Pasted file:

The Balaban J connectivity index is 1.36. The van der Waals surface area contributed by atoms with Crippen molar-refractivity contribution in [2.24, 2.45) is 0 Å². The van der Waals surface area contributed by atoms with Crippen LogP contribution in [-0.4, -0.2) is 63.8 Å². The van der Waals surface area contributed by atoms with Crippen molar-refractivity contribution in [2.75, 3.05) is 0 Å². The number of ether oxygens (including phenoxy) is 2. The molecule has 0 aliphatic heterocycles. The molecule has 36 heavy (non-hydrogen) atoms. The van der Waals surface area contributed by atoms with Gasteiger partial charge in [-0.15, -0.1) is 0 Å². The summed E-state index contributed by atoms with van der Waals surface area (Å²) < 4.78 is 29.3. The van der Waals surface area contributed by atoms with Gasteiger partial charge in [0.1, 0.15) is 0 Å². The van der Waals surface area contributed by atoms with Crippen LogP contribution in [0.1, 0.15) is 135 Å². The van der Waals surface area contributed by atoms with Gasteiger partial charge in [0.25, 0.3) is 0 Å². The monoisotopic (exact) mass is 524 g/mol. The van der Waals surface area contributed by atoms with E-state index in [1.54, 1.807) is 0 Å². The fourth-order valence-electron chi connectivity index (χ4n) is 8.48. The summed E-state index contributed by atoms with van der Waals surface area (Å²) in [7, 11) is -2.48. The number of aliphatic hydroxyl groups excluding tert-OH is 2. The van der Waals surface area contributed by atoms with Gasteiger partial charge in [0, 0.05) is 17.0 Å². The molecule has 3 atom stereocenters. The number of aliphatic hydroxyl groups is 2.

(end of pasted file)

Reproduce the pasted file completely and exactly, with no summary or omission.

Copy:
The Balaban J connectivity index is 1.36. The van der Waals surface area contributed by atoms with Crippen molar-refractivity contribution in [2.24, 2.45) is 0 Å². The van der Waals surface area contributed by atoms with Crippen LogP contribution in [-0.4, -0.2) is 63.8 Å². The van der Waals surface area contributed by atoms with Crippen molar-refractivity contribution in [2.75, 3.05) is 0 Å². The number of ether oxygens (including phenoxy) is 2. The molecule has 0 aliphatic heterocycles. The molecule has 36 heavy (non-hydrogen) atoms. The van der Waals surface area contributed by atoms with Gasteiger partial charge in [-0.15, -0.1) is 0 Å². The summed E-state index contributed by atoms with van der Waals surface area (Å²) < 4.78 is 29.3. The van der Waals surface area contributed by atoms with Gasteiger partial charge in [0.1, 0.15) is 0 Å². The van der Waals surface area contributed by atoms with Crippen LogP contribution in [0.1, 0.15) is 135 Å². The van der Waals surface area contributed by atoms with Gasteiger partial charge in [0.25, 0.3) is 0 Å². The monoisotopic (exact) mass is 524 g/mol. The van der Waals surface area contributed by atoms with E-state index in [1.54, 1.807) is 0 Å². The fourth-order valence-electron chi connectivity index (χ4n) is 8.48. The summed E-state index contributed by atoms with van der Waals surface area (Å²) in [7, 11) is -2.48. The number of aliphatic hydroxyl groups excluding tert-OH is 2. The van der Waals surface area contributed by atoms with Gasteiger partial charge in [0, 0.05) is 17.0 Å². The molecule has 3 atom stereocenters. The number of aliphatic hydroxyl groups is 2.